They said the storms were going to come through about nine, so as usual, my anxiety started around noon. Like really amped up crazy anxiety. Did I mention I hate the threat of severe thunderstorms? They hit me on a primal level, like the reminder of being yelled at as a kid. “Mother” is mad and it’s not my fault, yet I’m getting the wrath. Not to mention if the storms are severe, which they were projected to be, and I’ve learned when the Storm Prediction Center says a “slight” (15% risk) of severe storms, it means we’re getting clobbered. In this era of climate change, there is no slight risk of anything. It’s all or nothing.
The storms hit around 11. And as often happens due to where I live, it was uncertain for a while if the storms would be okay as they went through or not. But as this cell pushed north out of Arkansas (which is always a dangerous direction) the warning went off. Luckily we still had internet and I saw it. My phone never buzzed. In fact, the radar never refreshed the entire time (about 30 minutes) on my phone. So it was listen, wait, and pace. Lots of nervous pacing.
I won’t lie. I’ve gotten to the point where 60mph winds and quarter size hail is a shrug. The tin can trailer has been through worse and where would we go anyway? We don’t have a storm shelter. But the 70mph winds and ping pong ball size hail? That could hurt. The house and the horses. Which brings me to today’s Sunday Horses blog.
You’re stronger than you think. My biggest worry is for my horses. There aren’t any trees by the chicken coop, and with the corner posts sunk a foot deep in concrete, well it’s not flying over. The pig has a bit more open, but her shelter is anchored the same way and again no trees. The horse’s run-in shed is anchored, I’m sure. And there are trees in the pasture. More importantly, should something go, there aren’t any walls to stop it. I worry about my horses.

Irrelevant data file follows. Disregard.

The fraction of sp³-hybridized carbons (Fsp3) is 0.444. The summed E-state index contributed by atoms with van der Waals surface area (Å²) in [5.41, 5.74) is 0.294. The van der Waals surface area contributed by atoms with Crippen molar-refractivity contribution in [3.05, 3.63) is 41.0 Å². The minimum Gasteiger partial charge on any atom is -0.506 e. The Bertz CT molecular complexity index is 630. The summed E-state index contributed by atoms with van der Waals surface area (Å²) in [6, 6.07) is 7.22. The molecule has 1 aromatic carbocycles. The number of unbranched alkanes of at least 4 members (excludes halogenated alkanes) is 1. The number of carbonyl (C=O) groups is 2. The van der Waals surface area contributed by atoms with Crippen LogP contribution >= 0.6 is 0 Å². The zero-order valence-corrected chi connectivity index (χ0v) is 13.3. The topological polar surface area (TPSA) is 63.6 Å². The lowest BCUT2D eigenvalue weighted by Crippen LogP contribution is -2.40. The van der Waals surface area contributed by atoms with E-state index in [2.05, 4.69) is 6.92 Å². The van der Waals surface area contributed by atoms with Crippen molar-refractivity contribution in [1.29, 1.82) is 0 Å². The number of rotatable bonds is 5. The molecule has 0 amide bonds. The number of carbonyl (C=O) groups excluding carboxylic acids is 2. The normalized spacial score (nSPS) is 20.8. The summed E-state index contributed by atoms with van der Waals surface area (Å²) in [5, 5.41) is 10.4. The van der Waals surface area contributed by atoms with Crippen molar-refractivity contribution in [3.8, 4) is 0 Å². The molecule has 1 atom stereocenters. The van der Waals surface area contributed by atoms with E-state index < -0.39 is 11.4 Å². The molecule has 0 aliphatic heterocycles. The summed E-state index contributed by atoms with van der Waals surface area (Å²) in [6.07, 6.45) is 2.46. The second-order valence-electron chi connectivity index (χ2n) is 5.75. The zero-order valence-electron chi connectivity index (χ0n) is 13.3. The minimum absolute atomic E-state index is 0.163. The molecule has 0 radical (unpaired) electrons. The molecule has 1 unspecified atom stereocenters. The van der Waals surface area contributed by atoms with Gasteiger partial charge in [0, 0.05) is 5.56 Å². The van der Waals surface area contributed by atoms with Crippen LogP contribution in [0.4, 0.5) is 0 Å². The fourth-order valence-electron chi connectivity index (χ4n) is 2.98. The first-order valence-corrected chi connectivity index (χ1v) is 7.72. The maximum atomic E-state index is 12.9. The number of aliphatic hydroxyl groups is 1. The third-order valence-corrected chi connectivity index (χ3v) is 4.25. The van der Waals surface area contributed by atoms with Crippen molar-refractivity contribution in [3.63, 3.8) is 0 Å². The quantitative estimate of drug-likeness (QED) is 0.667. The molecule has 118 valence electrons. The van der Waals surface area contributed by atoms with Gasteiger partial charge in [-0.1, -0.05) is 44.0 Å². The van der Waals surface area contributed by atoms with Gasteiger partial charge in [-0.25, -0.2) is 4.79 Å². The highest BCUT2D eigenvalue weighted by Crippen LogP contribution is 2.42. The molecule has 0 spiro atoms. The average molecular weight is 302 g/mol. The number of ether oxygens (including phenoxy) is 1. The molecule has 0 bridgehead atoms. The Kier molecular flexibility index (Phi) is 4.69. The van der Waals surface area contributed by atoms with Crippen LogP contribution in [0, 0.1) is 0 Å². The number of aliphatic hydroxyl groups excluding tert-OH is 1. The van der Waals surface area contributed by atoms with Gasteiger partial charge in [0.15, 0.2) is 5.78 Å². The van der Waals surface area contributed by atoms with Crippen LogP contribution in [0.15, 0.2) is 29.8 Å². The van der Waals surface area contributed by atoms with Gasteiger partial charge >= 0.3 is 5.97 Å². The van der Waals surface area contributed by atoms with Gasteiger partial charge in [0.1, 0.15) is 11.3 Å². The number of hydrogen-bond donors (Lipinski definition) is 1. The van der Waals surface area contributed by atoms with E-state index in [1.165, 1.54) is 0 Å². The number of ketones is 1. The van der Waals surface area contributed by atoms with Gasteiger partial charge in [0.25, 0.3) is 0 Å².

Now Fortune has seen many a grand Iowa thunderstorm in her life. These Ozark boomers aren’t much. So I tell her to keep her pasturemates safe. And this morning, though I saw a few things blown over, some twigs blown out of the trees (It sounded a lot scarier in the 30-year-old trailer with the metal roof and siding.) the horses were fine and patiently awaiting breakfast.
Their message for me this morning? You’re stronger than you think.
It’s a good message, one I’ll mull over this week. And now, I’m getting sad eyes from the pasture. It’s time to give Miss Polly her extra rations, so I’ll leave you with that thought. You’re stronger than you think.